• The Lille University Hospital and a dozen Franco-Belgian researchers are developing an "electronic nose" capable of detecting lung cancer.

  • The machine analyzes the volatile organic compounds (VOCs) specific to the cancerous organ present in the breath of patients.

  • The idea is to make it a tool for early diagnosis of the disease which would allow patients to benefit from a curative treatment.

Breathe, scout.

There are a dozen Franco-Belgian researchers and companies who have been working for a few years now on the Pathacov project, a machine for detecting bronchopulmonary cancer using volatile organic compounds present in the breath.

If it is not yet fully developed, this electronic nose promises to save precious time in the early detection of this pathology.

Everyone has had the bitter experience of guessing what a person might have eaten or drunk just by smelling their breath, especially when it comes to garlic or alcohol.

However, diagnosing a disease in your interlocutor in this way is another matter, even if the principle remains the same: detect and analyze the volatile organic compounds (VOCs) specific to such food, drink or disease.

The exercise is not impossible, but not with a human nose.

On the other hand, dogs are already succeeding, in particular for breast cancer through the KDOG project of the Institut Curie.

"I can't see myself setting up a kennel within the CHU or putting a dog in each GP cabinet", jokes Professor Arnaud Scherpereel, head of the thoracic pulmonology-oncology department at the Lille University Hospital.

A machine that works like a biological nose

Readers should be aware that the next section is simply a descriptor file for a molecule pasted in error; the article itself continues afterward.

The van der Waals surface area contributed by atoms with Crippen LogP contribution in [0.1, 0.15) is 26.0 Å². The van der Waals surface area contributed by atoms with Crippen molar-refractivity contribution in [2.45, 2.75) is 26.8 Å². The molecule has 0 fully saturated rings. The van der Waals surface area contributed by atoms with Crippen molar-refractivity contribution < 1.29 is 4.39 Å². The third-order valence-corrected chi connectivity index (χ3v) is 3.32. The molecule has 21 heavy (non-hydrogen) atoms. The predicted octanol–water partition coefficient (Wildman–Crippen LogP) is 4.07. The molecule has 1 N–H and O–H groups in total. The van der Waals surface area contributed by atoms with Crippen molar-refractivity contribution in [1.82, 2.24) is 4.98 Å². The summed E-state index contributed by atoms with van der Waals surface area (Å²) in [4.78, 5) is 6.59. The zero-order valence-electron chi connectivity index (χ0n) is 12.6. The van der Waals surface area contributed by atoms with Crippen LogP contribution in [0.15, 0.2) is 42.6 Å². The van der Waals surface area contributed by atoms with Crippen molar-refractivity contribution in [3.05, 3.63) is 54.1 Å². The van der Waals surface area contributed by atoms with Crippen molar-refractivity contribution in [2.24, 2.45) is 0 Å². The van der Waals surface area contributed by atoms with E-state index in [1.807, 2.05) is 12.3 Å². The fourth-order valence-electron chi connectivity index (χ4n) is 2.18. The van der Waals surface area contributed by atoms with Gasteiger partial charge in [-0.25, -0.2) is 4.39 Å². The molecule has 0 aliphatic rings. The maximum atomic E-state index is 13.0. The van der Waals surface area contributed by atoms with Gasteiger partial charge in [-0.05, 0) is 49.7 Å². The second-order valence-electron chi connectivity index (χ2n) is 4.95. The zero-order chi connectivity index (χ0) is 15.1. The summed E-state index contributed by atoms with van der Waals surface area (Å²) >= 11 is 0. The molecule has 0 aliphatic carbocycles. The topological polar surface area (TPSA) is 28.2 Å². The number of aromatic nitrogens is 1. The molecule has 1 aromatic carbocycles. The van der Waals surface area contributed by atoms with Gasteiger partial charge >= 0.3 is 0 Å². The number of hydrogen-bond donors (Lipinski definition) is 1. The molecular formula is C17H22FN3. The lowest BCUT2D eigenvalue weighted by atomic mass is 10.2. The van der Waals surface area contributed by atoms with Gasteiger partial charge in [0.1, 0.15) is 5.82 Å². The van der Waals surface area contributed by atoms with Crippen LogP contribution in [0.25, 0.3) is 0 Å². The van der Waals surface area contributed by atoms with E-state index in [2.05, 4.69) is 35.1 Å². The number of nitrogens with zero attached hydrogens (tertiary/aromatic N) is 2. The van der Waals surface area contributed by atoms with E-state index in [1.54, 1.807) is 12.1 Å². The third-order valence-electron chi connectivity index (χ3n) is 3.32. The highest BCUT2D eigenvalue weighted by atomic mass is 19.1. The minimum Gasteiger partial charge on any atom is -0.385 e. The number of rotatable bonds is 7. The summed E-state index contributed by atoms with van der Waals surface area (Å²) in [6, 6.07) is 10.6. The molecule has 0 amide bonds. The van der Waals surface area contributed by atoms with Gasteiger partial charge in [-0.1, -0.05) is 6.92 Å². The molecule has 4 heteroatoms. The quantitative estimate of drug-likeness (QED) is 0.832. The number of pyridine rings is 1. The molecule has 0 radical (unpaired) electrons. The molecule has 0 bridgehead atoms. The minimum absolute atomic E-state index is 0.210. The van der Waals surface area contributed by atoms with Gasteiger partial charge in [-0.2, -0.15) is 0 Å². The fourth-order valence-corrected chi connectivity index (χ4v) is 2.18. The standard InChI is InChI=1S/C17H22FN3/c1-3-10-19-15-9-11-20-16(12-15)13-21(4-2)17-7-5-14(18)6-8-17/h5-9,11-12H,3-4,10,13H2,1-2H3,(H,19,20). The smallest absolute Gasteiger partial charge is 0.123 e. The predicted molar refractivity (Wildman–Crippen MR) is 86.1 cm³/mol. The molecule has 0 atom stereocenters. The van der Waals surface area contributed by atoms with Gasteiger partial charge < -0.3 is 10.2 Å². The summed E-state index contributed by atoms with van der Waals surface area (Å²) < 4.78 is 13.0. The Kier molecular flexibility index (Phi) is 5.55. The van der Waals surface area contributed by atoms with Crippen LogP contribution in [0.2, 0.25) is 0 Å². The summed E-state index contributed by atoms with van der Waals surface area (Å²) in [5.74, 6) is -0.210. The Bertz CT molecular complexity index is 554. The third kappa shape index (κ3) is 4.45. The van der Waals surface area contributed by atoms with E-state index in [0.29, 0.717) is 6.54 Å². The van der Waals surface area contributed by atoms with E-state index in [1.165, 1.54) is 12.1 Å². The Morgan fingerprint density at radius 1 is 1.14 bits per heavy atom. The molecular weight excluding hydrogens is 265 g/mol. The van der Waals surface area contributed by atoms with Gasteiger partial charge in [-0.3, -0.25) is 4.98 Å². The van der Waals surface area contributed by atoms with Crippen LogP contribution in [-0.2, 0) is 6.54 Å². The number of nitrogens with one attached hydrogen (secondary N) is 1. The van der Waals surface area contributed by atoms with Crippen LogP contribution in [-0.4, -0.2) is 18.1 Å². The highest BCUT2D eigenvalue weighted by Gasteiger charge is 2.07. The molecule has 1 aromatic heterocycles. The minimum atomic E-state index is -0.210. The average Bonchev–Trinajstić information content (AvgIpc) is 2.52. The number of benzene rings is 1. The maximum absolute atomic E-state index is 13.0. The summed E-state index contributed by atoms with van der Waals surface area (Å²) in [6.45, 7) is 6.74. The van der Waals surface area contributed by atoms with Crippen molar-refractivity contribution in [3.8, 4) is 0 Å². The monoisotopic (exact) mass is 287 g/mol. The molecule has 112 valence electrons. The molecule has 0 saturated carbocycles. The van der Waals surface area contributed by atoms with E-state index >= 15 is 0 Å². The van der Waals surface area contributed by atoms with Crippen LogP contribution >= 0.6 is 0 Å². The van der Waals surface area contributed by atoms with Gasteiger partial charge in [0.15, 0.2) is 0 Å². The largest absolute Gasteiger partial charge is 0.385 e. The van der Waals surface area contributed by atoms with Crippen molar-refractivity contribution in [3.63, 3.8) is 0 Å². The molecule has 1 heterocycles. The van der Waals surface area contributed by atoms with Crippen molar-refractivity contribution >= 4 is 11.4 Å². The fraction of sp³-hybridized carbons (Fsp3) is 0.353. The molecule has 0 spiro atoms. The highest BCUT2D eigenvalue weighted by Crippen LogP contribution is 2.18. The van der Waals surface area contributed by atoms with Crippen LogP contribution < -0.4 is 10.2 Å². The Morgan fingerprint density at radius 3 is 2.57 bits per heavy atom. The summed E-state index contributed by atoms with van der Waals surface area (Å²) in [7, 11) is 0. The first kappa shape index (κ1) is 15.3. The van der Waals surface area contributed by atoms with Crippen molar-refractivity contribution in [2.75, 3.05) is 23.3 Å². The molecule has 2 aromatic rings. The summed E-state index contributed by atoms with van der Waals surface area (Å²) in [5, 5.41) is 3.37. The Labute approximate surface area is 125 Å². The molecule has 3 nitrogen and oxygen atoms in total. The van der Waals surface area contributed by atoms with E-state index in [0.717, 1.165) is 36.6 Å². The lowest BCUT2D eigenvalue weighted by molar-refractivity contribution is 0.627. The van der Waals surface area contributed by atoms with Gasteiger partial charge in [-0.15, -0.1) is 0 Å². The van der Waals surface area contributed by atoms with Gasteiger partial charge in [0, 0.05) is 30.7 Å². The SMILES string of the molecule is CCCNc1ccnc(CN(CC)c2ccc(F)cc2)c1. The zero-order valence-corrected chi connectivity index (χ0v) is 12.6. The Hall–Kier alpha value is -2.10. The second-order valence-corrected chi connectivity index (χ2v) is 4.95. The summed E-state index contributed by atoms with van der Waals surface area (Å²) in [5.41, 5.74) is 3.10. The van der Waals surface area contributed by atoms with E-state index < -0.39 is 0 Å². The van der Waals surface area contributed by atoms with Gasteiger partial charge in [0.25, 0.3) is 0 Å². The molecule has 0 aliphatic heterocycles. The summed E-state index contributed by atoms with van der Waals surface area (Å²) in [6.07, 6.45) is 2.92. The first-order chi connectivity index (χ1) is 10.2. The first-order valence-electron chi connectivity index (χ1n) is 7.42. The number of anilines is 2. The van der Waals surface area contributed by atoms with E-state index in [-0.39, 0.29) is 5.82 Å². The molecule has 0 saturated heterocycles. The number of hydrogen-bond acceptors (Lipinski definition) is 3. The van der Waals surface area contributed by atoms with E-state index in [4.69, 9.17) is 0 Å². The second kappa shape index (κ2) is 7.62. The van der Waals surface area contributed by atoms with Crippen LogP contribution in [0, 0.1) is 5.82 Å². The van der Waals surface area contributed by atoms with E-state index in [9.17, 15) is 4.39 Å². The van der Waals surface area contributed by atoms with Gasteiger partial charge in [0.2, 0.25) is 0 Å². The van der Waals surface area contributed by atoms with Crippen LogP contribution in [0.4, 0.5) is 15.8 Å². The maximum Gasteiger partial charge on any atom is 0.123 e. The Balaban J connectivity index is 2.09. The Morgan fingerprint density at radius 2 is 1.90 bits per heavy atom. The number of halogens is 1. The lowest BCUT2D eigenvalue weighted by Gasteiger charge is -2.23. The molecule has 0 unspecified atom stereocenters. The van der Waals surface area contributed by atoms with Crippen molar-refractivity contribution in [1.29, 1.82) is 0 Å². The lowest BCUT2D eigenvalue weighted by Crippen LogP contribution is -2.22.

Hence the idea of ​​developing a machine capable of doing the dog's job of detecting CoVs specific to lung cancer.

"The Covs in the organs change when they become cancerous and thus have their own molecular signature", explains Professor Régis Matran, pulmonologist at the Lille University Hospital.

“We collected samples from 500 sick or healthy patients in order to build up a dataset that is a real gold mine,” he continues.

This data set will be used to teach the artificial intelligence of the machine to detect and identify the fingerprint of a sick person from a healthy person.

This "sorting" will be the task of several miniaturized gas sensors designed by Doctor Driss Lahem of the company Materia Nova.

The module containing the sensors is integrated into the “electronic nose”.

"As a whole, the machine works exactly like a biological nose whose receptors transmit information via neurons to the brain", specifies Justin Martin, the doctoral student from the University of Liège who developed the first prototype.

The impression, generated by the “nose” algorithm from the Covs, is sent to the attending physician, who, by including the patient's data, will be able to arrive at an interpretation.

Researchers still lack sufficient data to make their “nose” work optimally, acknowledges Justin Martin.

A lack that should soon be filled by clinical tests on sick patients.

The machine itself must also be streamlined to easily integrate GP surgeries.

"The goal is to make it a non-invasive, accessible and inexpensive diagnostic tool, upstream of screening by chest scanner", insists Professor Scherpereel.

The stakes are high in terms of public health.

Detected early, lung cancer can be treated curatively, offering a life expectancy of 90% at 5 years, compared to 20% over the same period for cancer that has entered the metastatic phase.


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  • Health

  • Lille

  • Hauts-de-France

  • Research

  • Lung cancer

  • Screening

  • Innovation